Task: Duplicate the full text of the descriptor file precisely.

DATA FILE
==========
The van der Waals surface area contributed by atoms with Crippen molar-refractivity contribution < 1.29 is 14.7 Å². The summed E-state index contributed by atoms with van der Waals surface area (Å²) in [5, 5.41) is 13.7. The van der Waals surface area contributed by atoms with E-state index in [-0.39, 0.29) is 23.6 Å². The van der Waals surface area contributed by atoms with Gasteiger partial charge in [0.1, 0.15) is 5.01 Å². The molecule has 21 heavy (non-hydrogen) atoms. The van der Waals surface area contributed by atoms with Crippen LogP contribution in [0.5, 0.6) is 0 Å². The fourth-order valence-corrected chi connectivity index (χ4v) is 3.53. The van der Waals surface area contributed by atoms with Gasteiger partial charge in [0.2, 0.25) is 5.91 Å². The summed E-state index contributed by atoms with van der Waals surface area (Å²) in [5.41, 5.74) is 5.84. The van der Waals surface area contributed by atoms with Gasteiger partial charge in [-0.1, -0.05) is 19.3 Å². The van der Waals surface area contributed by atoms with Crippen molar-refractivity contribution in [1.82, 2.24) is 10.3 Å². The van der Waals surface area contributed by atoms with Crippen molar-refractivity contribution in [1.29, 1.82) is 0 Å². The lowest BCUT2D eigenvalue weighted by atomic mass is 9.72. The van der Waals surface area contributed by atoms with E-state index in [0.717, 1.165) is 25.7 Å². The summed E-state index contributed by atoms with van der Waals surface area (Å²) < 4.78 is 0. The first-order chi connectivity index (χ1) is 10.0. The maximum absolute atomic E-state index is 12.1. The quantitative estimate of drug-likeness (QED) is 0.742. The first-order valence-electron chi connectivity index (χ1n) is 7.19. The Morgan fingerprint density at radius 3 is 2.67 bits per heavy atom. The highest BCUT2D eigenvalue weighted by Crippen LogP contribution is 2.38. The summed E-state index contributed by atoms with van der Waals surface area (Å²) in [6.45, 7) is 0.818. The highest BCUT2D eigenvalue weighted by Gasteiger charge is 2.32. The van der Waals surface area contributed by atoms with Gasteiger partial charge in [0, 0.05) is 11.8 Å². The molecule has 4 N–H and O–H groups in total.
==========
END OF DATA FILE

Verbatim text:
The van der Waals surface area contributed by atoms with Crippen molar-refractivity contribution < 1.29 is 14.7 Å². The summed E-state index contributed by atoms with van der Waals surface area (Å²) in [5, 5.41) is 13.7. The van der Waals surface area contributed by atoms with E-state index in [-0.39, 0.29) is 23.6 Å². The van der Waals surface area contributed by atoms with Gasteiger partial charge in [0.1, 0.15) is 5.01 Å². The molecule has 21 heavy (non-hydrogen) atoms. The van der Waals surface area contributed by atoms with Crippen LogP contribution in [0.5, 0.6) is 0 Å². The fourth-order valence-corrected chi connectivity index (χ4v) is 3.53. The van der Waals surface area contributed by atoms with Gasteiger partial charge in [0.2, 0.25) is 5.91 Å². The summed E-state index contributed by atoms with van der Waals surface area (Å²) in [5.41, 5.74) is 5.84. The van der Waals surface area contributed by atoms with Gasteiger partial charge in [-0.1, -0.05) is 19.3 Å². The van der Waals surface area contributed by atoms with Crippen molar-refractivity contribution in [1.82, 2.24) is 10.3 Å². The van der Waals surface area contributed by atoms with Crippen molar-refractivity contribution in [1.29, 1.82) is 0 Å². The lowest BCUT2D eigenvalue weighted by atomic mass is 9.72. The van der Waals surface area contributed by atoms with E-state index in [0.717, 1.165) is 25.7 Å². The summed E-state index contributed by atoms with van der Waals surface area (Å²) < 4.78 is 0. The first-order chi connectivity index (χ1) is 10.0. The maximum absolute atomic E-state index is 12.1. The quantitative estimate of drug-likeness (QED) is 0.742. The first-order valence-electron chi connectivity index (χ1n) is 7.19. The Morgan fingerprint density at radius 3 is 2.67 bits per heavy atom. The highest BCUT2D eigenvalue weighted by Crippen LogP contribution is 2.38. The summed E-state index contributed by atoms with van der Waals surface area (Å²) in [6.45, 7) is 0.818. The highest BCUT2D eigenvalue weighted by Gasteiger charge is 2.32. The van der Waals surface area contributed by atoms with Gasteiger partial charge in [0, 0.05) is 11.8 Å². The molecule has 4 N–H and O–H groups in total.